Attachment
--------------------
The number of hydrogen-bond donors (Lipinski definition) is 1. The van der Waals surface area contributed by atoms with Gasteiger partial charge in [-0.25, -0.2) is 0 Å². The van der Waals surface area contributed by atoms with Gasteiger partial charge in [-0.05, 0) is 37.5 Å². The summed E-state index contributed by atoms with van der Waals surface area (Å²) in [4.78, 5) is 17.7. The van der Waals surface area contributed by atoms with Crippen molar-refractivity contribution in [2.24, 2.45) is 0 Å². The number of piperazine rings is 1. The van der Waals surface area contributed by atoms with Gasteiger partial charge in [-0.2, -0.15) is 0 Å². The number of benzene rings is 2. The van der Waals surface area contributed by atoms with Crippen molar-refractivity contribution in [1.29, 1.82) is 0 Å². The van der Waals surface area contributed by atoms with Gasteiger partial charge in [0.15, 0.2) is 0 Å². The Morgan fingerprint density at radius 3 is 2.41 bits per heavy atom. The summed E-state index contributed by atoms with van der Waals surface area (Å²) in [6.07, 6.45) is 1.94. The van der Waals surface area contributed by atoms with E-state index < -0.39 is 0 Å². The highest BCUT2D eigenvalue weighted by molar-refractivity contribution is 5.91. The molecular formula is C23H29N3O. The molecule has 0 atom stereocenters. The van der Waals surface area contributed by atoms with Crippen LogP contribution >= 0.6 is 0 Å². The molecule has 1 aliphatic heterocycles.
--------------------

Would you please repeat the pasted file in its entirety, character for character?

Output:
The number of hydrogen-bond donors (Lipinski definition) is 1. The van der Waals surface area contributed by atoms with Gasteiger partial charge in [-0.25, -0.2) is 0 Å². The van der Waals surface area contributed by atoms with Gasteiger partial charge in [-0.05, 0) is 37.5 Å². The summed E-state index contributed by atoms with van der Waals surface area (Å²) in [4.78, 5) is 17.7. The van der Waals surface area contributed by atoms with Crippen molar-refractivity contribution in [2.24, 2.45) is 0 Å². The number of piperazine rings is 1. The van der Waals surface area contributed by atoms with Gasteiger partial charge in [-0.2, -0.15) is 0 Å². The number of benzene rings is 2. The van der Waals surface area contributed by atoms with Crippen molar-refractivity contribution in [1.29, 1.82) is 0 Å². The van der Waals surface area contributed by atoms with Gasteiger partial charge in [0.15, 0.2) is 0 Å². The Morgan fingerprint density at radius 3 is 2.41 bits per heavy atom. The summed E-state index contributed by atoms with van der Waals surface area (Å²) in [6.07, 6.45) is 1.94. The van der Waals surface area contributed by atoms with E-state index < -0.39 is 0 Å². The highest BCUT2D eigenvalue weighted by molar-refractivity contribution is 5.91. The molecular formula is C23H29N3O. The molecule has 0 atom stereocenters. The van der Waals surface area contributed by atoms with Crippen LogP contribution >= 0.6 is 0 Å². The molecule has 1 aliphatic heterocycles.